One of the most important things I have been teaching photography workshop participants over the last 15 years is to make sure they ‘Get It Right In Camera’. Sure, there are lots of great post-processing programs out there that you can use to develop images, but it’s important to make sure you have a decent image to start with in the first place.
Sharpening Blurry Images Is Impossible
If an image is blurry due to a low shutter, the chances of correcting that image are near-impossible in post-processing. Images can be sharpened but no amount of computer work can ‘fix’ an image that’s blurry from the start. Learning the correct settings and techniques from the start is an important part of photography.
Over- exposure is difficult to correct in post-processing. A small amount of over or under exposure can be adjusted in Photoshop or Lightroom (especially when shooting in RAW), but no amount of manipulating will improve an over-exposed image. When an area is over-blown, it’s difficult fixing the problem when post-processing. Learn to use the appropriate exposure settings, then once you are comfortable with those settings, the number of properly-exposed images will increase.
Natural Lighting Versus HDR Merging
In landscape photography, there is a technique that some photographers use that blends over and under-exposed areas in the one shot. This is known as merging using HDR (High Dynamic Range), where you take a number of images at different exposures and then blend them on the computer, using one of the numerous HDR programs on the market. The issue I have with this method is that so often the images are over-processed by photographers, giving them a ‘fake’ look. I don’t have an issue with photographers using HDR merging techniques, but it’s imperative to process carefully to achieve optimum image results. Personally, I don’t use HDR and work to ‘get it right in camera’. I prefer to scout the best locations, look at weather forecasts, then head on out to photograph at the best times of the day. This is often at sunrise or sunset, or on a cloudy day if photographing in a rainforest, where diffused light is always best.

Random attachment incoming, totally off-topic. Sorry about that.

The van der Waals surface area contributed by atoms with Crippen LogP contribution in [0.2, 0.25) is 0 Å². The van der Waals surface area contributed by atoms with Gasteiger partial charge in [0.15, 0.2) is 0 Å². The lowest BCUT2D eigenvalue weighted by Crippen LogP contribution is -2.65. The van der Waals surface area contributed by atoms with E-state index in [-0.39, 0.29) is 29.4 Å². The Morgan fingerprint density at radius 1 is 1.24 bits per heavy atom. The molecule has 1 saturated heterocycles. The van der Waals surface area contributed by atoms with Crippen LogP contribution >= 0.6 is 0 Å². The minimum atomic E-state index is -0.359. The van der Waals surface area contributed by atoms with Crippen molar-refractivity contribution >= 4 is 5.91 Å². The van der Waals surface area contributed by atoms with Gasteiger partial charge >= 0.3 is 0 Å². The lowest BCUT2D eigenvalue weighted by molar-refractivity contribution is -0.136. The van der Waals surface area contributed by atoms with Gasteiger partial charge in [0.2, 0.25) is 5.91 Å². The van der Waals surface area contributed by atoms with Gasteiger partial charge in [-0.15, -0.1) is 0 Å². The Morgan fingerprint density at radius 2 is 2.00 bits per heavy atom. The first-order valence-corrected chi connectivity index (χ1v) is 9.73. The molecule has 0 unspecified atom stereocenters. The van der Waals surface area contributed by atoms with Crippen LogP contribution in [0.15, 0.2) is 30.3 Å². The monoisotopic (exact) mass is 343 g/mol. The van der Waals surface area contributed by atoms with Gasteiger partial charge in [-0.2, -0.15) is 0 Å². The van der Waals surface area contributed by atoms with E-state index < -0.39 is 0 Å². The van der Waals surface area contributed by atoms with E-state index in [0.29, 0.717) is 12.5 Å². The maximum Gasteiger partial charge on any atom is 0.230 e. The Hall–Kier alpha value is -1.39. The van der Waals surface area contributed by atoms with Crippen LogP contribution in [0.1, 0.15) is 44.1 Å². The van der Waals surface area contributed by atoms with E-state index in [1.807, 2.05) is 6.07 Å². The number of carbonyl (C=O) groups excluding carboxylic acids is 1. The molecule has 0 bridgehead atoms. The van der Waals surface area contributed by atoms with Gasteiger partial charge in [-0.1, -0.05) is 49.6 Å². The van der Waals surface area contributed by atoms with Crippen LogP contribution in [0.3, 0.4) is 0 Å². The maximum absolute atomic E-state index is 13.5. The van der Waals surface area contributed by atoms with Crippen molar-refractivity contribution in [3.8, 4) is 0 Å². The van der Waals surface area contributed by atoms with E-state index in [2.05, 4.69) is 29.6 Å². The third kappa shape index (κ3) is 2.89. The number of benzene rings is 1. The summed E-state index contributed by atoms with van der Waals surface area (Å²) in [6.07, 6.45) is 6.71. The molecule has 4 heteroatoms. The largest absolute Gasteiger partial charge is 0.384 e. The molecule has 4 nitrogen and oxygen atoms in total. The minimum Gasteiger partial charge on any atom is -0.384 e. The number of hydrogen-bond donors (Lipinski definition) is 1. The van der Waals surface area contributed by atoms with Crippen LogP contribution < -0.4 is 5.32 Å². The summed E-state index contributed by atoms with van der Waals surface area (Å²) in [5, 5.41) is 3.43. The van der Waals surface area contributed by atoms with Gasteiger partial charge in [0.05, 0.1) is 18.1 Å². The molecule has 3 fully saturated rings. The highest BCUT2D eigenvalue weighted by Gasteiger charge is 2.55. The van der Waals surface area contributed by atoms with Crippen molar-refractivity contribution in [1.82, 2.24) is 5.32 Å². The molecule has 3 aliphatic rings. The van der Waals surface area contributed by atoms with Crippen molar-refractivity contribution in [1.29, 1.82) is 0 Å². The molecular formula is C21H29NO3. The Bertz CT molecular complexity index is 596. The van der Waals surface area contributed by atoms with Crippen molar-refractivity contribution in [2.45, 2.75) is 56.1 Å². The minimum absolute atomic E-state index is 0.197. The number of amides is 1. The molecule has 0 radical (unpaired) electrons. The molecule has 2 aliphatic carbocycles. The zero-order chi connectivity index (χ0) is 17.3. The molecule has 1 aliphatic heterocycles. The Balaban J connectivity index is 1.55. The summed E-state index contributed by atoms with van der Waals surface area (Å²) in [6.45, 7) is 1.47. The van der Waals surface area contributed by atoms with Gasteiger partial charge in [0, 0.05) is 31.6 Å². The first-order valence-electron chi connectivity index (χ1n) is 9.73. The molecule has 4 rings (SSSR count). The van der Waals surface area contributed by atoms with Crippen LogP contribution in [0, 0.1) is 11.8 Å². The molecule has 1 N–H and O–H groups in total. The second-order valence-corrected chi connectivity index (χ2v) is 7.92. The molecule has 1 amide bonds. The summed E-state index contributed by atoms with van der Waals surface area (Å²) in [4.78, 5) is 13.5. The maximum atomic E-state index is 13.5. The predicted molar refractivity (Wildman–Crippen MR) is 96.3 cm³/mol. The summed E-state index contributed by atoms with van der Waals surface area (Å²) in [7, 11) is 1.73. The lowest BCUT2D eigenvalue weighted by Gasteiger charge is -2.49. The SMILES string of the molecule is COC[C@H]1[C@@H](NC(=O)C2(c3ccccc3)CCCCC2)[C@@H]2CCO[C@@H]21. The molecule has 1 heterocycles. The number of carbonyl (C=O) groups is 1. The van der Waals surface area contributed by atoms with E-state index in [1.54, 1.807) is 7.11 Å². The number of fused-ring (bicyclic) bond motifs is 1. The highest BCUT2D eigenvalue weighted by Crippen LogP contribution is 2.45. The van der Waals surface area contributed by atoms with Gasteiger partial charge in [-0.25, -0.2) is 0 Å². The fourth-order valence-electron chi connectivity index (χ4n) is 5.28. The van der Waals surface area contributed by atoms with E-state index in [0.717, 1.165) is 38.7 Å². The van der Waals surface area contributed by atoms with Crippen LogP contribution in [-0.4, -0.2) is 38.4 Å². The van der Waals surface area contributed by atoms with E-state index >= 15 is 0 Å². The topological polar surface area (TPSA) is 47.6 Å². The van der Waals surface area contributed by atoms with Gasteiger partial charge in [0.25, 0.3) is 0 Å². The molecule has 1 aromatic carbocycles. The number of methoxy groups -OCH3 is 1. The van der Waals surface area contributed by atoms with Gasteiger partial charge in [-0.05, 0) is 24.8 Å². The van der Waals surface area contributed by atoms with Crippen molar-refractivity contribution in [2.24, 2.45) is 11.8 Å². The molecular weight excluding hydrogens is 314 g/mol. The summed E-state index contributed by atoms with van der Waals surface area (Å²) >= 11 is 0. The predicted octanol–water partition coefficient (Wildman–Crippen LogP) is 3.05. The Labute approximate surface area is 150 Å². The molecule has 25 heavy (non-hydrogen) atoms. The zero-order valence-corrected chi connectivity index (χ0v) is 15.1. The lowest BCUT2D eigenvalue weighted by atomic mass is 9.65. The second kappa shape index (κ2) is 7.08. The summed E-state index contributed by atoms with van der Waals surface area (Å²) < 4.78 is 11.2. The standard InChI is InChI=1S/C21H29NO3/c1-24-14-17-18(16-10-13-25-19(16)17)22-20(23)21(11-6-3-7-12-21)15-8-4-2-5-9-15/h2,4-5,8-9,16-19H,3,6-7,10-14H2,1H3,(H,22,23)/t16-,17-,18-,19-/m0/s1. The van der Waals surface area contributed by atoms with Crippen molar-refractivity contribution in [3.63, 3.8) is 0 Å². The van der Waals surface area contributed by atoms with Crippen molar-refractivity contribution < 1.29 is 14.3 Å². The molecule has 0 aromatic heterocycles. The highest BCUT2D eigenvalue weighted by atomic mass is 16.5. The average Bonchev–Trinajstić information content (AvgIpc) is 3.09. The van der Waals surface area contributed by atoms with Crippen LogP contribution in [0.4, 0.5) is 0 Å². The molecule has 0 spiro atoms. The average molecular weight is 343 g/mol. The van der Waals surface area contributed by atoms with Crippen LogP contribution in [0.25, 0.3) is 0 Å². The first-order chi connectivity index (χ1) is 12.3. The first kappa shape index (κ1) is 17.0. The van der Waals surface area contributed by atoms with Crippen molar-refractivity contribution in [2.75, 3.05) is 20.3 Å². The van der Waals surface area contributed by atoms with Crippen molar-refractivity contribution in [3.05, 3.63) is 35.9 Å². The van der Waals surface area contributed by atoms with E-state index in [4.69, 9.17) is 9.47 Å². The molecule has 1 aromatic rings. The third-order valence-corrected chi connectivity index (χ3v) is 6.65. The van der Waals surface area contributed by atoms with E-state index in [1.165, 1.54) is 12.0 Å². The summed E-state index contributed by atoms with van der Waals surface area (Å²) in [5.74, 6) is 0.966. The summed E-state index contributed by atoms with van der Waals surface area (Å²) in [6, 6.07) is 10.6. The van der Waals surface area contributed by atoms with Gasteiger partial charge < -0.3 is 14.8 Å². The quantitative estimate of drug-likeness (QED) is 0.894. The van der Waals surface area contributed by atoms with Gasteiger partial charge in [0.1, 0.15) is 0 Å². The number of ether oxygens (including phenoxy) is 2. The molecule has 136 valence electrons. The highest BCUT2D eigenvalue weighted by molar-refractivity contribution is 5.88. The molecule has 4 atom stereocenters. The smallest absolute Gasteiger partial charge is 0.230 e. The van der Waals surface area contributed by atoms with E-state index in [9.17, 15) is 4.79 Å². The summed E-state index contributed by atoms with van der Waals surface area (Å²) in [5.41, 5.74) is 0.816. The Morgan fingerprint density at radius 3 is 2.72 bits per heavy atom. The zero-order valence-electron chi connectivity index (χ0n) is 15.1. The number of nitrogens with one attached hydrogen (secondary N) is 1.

At the end of my photography workshops and tours, I often make this comment:
“I always prefer to ‘get it right in camera’ and spend quality time outdoors, than to sit behind a computer post-processing images that were shot poorly in the first place”.
If you have a passion for wildlife, nature or travel photography and would love to go on a small-number, professional photography adventure, please get in touch with Michael Snedic at WildNature Photo Expeditions. You can call him on 0408 941 965 or fill in this Contact Form and he will get back to you ASAP.